The Price of Comparative Effectiveness

  • by: |
  • 11/07/2006
Gail Wilensky, who ran the Health Care Finance Administration under Bush I (that's CMS now) has an article today calling for a new public-private agency to evaluate the comparative-effectiveness of medical technologies.

Gail is smart and thoughful on health care matter so I can't figure out what she was thinking here. Maybe she thought she could tame the CE crowd which has an agenda.


As the ALLHAT and CATIE studies show, even well funded comparative effectiveness studies will fall into dis-use for every good reasons. They are poorly designed, they are superceded by studies or personalized medicines that are based on a better mechanistic understanding of disease pathways. Applying ALLHAT recommendations to African Americans will kill them for example. And notice that people who promote C-E never talk about genetic testing to determine which medicine works best? That would be like Tower records talking about Itunes...

Indeed, since most C-E are underpowered they do not capture the genetic variations that explain and cause differences in response to medicines or other intereventions so of course "they all look alike" and regress to cheaper is better. Meta analysis only reinforces this one size fits all conclusion. Which is why for example, NICE has never caught an increased survival benefit from any new cancer drug since 1970. Then again, if you post your QALY at 50K survival doesn't mean very much either.

All of which translates into reimbursement decisions and the comparative effectiveness crowd knows it.

Take UK, Germany, Australia and Canada. All take their sweet time reviewing studies. All deny and limit access to new medicines and have fail first policies based on C-E. Have you read any of the VA off-formulary guidances? Take someone who has non-hodgkins's lymphoma. In the private sector, Rituxan is standard therapy. But not in the countries you cite and not in the VA.. Why? According to the comparative effectiveness studies, the reimbursing agencies want you to go through more painful and more toxic treatments first.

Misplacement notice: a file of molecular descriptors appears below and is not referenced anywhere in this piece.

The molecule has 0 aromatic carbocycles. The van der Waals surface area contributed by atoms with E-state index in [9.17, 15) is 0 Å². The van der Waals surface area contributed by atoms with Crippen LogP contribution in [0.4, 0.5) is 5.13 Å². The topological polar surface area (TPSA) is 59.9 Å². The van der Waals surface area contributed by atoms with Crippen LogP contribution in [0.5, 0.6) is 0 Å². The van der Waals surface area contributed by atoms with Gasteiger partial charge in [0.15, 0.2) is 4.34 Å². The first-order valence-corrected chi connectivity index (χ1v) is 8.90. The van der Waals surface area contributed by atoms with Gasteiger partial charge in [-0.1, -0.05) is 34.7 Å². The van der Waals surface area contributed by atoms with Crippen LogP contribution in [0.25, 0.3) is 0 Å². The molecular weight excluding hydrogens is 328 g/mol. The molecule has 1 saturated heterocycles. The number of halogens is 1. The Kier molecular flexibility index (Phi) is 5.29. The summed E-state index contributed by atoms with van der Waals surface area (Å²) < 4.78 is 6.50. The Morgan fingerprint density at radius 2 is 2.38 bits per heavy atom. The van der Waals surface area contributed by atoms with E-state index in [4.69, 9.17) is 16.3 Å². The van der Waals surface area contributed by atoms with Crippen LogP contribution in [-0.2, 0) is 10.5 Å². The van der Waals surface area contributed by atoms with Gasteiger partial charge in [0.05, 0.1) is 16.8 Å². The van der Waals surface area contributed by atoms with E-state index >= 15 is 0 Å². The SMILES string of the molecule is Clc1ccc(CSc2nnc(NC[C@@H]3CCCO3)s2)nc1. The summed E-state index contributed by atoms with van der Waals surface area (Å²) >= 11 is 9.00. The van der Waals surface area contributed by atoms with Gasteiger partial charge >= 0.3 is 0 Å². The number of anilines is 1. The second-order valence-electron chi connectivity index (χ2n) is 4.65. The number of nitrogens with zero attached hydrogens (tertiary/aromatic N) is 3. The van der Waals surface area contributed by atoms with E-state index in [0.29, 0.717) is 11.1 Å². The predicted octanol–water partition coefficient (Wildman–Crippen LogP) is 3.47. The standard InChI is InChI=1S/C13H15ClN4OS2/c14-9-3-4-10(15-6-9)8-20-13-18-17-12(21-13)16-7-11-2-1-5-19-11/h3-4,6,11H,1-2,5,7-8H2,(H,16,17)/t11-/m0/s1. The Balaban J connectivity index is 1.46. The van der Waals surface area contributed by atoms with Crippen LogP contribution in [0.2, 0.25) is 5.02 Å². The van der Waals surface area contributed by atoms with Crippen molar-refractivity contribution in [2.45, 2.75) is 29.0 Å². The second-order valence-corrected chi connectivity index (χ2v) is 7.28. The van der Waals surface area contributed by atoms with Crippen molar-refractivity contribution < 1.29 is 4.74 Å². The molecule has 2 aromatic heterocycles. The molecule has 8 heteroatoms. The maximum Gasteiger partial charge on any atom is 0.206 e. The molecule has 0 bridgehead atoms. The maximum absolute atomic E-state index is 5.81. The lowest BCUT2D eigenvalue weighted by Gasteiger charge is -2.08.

Finally, the entire field of medicine is moving toward the molecular and the personalized. Comparative effectiveness in the 21st century boils down to the right treatment for the right person at the right time. The agency Gail proposes is totally unsuited for arriving at that answer. I have read everyone of the AHQR comparative effectiveness studies...They are not usable in the clinical setting for docs because they are one size fits all and retrospective.

We need to invest in developing personalized treatment strategies that are preventive and prospective in nature. All this C-E will make the foundations and liberals that hate drug companies -- who by the way -- are not developing the next generation of new medicines (biotech firms that make no money are, ) happy. But it will hurt patients by delaying access and giving bureaucrats who know nothing about the practice or science of medicine control over care.

Center for Medicine in the Public Interest is a nonprofit, non-partisan organization promoting innovative solutions that advance medical progress, reduce health disparities, extend life and make health care more affordable, preventive and patient-centered. CMPI also provides the public, policymakers and the media a reliable source of independent scientific analysis on issues ranging from personalized medicine, food and drug safety, health care reform and comparative effectiveness.

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